ARC: First, we need to realize that just like the difference between the rich and the poor in society or the difference between the scheduled category and general category, there is a similar kind of division present between the academics and activists. I, along with my associates, who’ve worked as activists in rural areas, those who do not give a thought about the weather being sunny or rainy, be it midnight or 1 am or 2 am, but just go to crisis situations, thinking about our community; we do not receive any form or help, any kind of highlighted in the media. We do not receive any big funding or at least minimum respect from people. The media isn’t interested in highlighting the problems of the community. It is similar to how news from villages does not get highlighted in the media. Similarly, people from academia come to us to take data and information, but after taking note of their data, they do not keep any kind of contact with those people. When their work is completed and they’ve gathered their data, they do not care about what happens to the activist and do not keep any form of contact. But yes, some of the academics are different. If all the general category people were bad, many people from the general category have come forward to fight for the scheduled castes as well. Similarly, all academics aren’t bad. But yes, those academics who work with this mentality (of othering us and seeing as data), because of them we’ve seen that other smaller grassroots level activists face a lot of problems working with academics. We’ve lost trust in them. Because we don’t know English, we asked them to write down something for us. Initially, they used to do it for us, but after they’ve completed their work or nearing the completion of their book or of their writing of research paper, they start to turn their backs on us. This mentality needs to be changed. Secondly, we need to think that academics are made only because of activists. Today activists are getting beaten and academics are writing about it, but if academics could’ve truly written about it themselves, then activists could’ve done a lot.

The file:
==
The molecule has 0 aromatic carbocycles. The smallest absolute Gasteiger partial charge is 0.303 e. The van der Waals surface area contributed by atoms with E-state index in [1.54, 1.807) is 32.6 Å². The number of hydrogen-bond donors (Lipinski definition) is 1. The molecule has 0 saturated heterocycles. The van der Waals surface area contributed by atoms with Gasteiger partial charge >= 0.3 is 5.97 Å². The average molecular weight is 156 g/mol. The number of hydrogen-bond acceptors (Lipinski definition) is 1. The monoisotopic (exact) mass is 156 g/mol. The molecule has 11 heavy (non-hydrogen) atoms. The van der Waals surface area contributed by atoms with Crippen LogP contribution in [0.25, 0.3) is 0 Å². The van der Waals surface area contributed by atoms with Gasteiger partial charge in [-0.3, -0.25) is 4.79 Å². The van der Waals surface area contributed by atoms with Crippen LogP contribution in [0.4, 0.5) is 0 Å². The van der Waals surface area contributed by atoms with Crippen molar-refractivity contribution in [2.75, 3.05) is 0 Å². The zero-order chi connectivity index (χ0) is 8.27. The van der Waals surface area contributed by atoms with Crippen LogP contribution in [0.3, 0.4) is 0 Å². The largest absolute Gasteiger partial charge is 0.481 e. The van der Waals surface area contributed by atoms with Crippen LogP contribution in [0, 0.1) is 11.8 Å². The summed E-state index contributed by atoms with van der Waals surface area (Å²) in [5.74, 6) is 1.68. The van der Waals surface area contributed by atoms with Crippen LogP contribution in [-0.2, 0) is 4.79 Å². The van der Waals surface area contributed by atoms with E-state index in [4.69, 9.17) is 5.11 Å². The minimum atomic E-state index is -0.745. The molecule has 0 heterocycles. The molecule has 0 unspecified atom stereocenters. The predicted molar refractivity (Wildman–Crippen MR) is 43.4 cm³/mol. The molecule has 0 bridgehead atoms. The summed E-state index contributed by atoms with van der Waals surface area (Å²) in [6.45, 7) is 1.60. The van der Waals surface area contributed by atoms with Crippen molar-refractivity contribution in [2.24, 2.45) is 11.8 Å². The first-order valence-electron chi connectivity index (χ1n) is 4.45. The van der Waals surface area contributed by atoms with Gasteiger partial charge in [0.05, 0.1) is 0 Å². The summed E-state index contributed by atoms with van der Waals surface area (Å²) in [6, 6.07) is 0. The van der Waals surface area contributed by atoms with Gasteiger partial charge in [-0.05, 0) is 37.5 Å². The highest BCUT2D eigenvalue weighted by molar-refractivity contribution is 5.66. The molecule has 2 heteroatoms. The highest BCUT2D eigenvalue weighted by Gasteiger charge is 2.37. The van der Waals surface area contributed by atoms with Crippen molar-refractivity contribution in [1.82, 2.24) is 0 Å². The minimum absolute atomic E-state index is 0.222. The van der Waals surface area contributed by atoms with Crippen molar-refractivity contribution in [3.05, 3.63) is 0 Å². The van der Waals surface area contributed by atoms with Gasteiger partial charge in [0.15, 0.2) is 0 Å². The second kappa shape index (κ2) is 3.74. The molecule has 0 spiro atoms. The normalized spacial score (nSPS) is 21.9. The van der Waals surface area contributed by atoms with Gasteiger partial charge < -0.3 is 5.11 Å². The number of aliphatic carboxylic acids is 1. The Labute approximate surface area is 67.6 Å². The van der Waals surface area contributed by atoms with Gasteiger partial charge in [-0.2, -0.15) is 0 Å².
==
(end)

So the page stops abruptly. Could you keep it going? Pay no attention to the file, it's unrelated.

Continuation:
There’re a few activists who’re city-centric, they work by themselves in their own way and earn money sitting in their homes. But the problems of grassroots-level people won’t be solved in one day right? The problems in traditional occupations date back hundreds of years, even between Hindus and Muslims, be it the hijra profession or the LGBTQ+ community. The society is going forward, including the community. But suddenly, it is possible to give jobs and employment to the community in mainstream society. In some cases, we can see that when people in the community get assaulted at work, calling the police and authorities doesn’t really help much as we aren’t educated much and good in English, we live in rural areas and hence they don’t give much value to our words. If the same thing is said by some academic or some activist from Kolkata, the authorities pay attention. So we should think about why there is such division within people themselves. First, we need to remove these differences. Whatever big words they say, in due time they only start creating differences. We’ve seen multiple times that the academic, after completing their course and research work, gets placed at some college or university here or abroad and starts their work life; but the activists get left out, and their lives do not change for any better. After the academic wraps up the work and leaves the activists, the activist gets hurt.